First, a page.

You’ve only one shot at life ……

……so make the most of it.  I’ve always believed that, though all too often, I’ve been too busy doing things, ideas, projects, grand schemes to stop and just let things be.  Success and failure have come in equal measure.  There have been some wonderful highs but these have been balanced by devastating lows.  We probably all carry the seeds of destruction in us.  Our strengths are also our weaknesses. 

I have now reached the age in reflection, not yet sans everything,  so please forgive my self indulgence if I spend a little time just looking back and trying to make sense of it all.


Childhood and Schooldays

When we are children, we just take it all for granted, don’t we?  I didn’t see my family life as different from anybody else’s.  I can’t remember being particularly unhappy.  I hadn’t reach the stage of unhappiness.  My father was a fighter pilot during ‘The War’ and had suffered severe brain injury as a result of a crash in the Orkney Islands.  He was ‘nervous’ and unpredictable, I suppose.  Mother always seemed to be stressed.  I couldn’t ‘talk’ to either of them. My brother, Simon, was strongly independant.  He was determined to follow his own light and has become an artist with a strong interest in the environment.  ‘Art became my family’,  he says.  I, being the elder, felt impelled to carry my parents ambitions and achieve success in a more conventional sense.  I did what was expected of me and worked hard, but part of me always wanted to escape.  

When I was nine we moved to Taunton.  I had to leave my gang  and work hard to get into a good school.  Taunton School was a public school, founded in 1847.  I was not impressed at the time.  I was determined not to become a toff.  I felt isolated and found consolation in work and an acceptance by being good at sport.  I remember the kindness of ‘father figures’,  Sergeant Major Scutt, who ran the cadet force (Britain’s last hope) and Jack Hampson, who introduced me to mountaineering, sailing, music and good food and wine.   My last term as Head of School was purgatory.  I couldn’t wait to leave.   I gained an RAF Scholarship at learned to fly.  I was amused when the Headmaster referred to me as an air-minded youth.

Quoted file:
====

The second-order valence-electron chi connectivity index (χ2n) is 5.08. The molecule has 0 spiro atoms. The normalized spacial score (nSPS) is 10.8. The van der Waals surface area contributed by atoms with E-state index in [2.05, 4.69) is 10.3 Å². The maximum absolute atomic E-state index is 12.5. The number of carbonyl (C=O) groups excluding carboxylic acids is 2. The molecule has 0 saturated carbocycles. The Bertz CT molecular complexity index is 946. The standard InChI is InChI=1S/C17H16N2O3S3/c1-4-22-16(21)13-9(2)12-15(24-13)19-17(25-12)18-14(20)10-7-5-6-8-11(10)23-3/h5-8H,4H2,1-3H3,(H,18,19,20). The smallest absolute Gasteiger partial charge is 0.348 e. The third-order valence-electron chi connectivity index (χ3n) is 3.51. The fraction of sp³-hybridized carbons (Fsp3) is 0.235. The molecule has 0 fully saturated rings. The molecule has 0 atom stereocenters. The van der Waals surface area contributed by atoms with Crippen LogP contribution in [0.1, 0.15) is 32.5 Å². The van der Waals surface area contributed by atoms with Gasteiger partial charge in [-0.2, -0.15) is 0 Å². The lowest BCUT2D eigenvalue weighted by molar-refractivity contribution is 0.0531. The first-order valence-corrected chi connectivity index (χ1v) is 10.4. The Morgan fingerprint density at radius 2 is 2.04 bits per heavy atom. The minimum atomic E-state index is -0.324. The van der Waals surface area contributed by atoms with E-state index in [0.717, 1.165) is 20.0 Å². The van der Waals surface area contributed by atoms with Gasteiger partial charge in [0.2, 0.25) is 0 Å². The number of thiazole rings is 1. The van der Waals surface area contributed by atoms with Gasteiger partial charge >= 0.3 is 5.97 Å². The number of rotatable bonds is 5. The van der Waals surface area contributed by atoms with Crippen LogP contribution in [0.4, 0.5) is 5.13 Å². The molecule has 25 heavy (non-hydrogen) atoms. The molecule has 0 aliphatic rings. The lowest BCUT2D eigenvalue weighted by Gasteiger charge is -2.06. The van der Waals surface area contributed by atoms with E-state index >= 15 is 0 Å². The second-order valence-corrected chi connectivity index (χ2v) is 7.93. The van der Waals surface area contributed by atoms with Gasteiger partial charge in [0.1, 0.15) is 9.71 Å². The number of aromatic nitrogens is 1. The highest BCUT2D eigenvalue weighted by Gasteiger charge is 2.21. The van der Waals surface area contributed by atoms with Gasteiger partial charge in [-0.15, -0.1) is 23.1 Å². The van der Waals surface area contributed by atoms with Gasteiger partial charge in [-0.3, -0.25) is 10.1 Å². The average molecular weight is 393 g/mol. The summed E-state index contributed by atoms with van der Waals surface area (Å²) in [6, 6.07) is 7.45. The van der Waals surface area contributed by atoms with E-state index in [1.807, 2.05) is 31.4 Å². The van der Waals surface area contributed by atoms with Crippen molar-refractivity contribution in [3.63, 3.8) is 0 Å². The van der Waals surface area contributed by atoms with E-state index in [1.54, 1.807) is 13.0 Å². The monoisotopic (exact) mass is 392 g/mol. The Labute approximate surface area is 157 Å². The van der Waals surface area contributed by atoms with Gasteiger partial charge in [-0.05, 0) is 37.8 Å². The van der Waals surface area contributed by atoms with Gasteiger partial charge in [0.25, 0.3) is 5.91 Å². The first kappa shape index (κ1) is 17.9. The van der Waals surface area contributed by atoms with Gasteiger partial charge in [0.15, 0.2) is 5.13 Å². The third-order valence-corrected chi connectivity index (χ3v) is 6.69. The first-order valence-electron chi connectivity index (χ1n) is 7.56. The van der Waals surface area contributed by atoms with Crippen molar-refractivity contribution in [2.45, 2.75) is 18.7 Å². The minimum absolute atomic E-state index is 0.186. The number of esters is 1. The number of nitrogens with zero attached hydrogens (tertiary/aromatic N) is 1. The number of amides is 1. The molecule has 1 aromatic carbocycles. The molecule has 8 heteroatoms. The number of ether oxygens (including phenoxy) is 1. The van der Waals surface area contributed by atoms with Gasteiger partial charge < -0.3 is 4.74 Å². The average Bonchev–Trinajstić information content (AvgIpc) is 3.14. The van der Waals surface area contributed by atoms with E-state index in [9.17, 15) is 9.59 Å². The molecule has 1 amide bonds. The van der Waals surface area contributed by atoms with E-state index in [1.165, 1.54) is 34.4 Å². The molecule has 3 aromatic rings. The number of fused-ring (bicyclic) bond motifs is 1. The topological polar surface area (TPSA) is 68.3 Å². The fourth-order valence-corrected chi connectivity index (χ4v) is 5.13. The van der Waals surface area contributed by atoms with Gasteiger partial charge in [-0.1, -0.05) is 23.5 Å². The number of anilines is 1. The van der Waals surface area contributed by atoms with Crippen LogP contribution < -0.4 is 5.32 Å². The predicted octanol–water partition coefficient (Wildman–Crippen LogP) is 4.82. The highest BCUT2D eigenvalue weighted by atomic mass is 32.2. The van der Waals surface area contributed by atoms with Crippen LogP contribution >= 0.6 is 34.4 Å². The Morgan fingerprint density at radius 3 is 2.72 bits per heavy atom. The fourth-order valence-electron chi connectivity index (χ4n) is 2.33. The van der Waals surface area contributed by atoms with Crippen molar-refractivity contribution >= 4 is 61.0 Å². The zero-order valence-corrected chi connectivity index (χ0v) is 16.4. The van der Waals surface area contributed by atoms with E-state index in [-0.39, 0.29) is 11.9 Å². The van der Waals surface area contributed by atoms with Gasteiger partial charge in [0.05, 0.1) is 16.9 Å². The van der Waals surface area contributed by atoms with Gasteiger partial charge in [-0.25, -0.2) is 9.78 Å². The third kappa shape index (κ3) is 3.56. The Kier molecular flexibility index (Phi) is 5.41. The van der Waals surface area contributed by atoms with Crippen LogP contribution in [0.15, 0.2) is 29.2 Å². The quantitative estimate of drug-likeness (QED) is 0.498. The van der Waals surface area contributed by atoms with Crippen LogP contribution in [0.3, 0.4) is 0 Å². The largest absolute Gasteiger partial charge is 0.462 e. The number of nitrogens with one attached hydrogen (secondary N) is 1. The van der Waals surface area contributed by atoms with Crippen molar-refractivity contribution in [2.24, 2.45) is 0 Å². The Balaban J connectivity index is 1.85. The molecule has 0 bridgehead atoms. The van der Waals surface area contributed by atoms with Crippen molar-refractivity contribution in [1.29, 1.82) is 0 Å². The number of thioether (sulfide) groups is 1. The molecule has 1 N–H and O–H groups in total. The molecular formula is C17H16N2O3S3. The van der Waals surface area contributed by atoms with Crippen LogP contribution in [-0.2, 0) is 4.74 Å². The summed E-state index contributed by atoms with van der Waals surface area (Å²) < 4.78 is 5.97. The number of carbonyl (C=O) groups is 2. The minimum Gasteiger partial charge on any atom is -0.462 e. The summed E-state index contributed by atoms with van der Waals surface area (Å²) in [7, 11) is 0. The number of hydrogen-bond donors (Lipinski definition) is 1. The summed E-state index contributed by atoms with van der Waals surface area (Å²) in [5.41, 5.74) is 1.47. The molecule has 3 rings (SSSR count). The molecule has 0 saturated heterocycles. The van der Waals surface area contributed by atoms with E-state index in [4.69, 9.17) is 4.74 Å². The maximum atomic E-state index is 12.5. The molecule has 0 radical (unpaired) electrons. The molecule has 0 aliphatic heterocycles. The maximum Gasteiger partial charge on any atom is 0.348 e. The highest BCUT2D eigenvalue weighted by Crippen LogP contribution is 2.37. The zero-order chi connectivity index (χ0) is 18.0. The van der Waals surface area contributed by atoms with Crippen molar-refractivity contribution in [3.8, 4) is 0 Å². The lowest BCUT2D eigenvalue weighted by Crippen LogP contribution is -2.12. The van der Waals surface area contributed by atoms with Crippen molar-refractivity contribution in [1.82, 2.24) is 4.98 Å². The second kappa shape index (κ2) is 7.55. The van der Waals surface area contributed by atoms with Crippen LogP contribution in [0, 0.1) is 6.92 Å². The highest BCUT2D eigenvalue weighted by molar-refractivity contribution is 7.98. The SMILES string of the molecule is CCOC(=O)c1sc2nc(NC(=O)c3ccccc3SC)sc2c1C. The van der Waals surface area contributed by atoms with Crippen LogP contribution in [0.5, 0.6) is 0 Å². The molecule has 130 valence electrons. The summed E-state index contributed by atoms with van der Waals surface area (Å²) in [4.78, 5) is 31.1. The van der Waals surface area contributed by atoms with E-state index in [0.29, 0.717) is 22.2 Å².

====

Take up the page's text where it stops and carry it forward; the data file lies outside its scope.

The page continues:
To my mother’s horror,  my father moved us out of town to a beautiful house on the Blackdown escarpment.  Their marriage was failing.  I spent much of my time exploring the woods, reservoirs and uplands of The Blackdowns.  I knew the Tawny Owl’s nest in the rotten oak, dissected pellets from the Barn Owl’s roost, watched Badgers by their setts in the woods and kept meticulous notes and graphs of the birds I saw, contributing the occasional cringeworthy piece to The Somerset County Gazette’s ‘Nature Notes’.   Although we only lived there for two years, Blagdon Hill became the place I would think of as home.  It was a source of solace and self sufficiency.  My father lived there until his death in 2007.  I kept the house on for six months and lived there when I could so I could take my leave properly.  Alas, despite a rearguard action by English Nature and the roost of the long eared bats in the attic,  the house is to be demolished and replaced. 

My parents both remarried and were happy, but their partners died in the early nineties.  I felt again the same obligation to care for them as I did as a teenager, but as a result my relationship with each deepened and I came to understand their respective vulnerabilities .  


University and Medical School 

My parents were delighted when I gained entrance to Cambridge University; I, less so.  I had just returned from an  ’adventure’  in Spain and Morocco and wanted to keep travelling.  I resented having to go to University and didn’t work for the first year.   I drank too much, talked a lot, fretted about girls, but felt obliged to play rugger and even put myself up for the presidency of  CUMS, the Cambridge University Medical Society.  

Cambridge was a privilege, but only in retrospect.  I remember with pleasure the long discussions after Hall,  the introduction to a wider world of arts and science, living in an environment so rich in intellectual history.   The spirit of an ancient seat of learning emanated from the ancient stones.  it was impossible not to absorb it.   Nevertheless I was anxious to get away.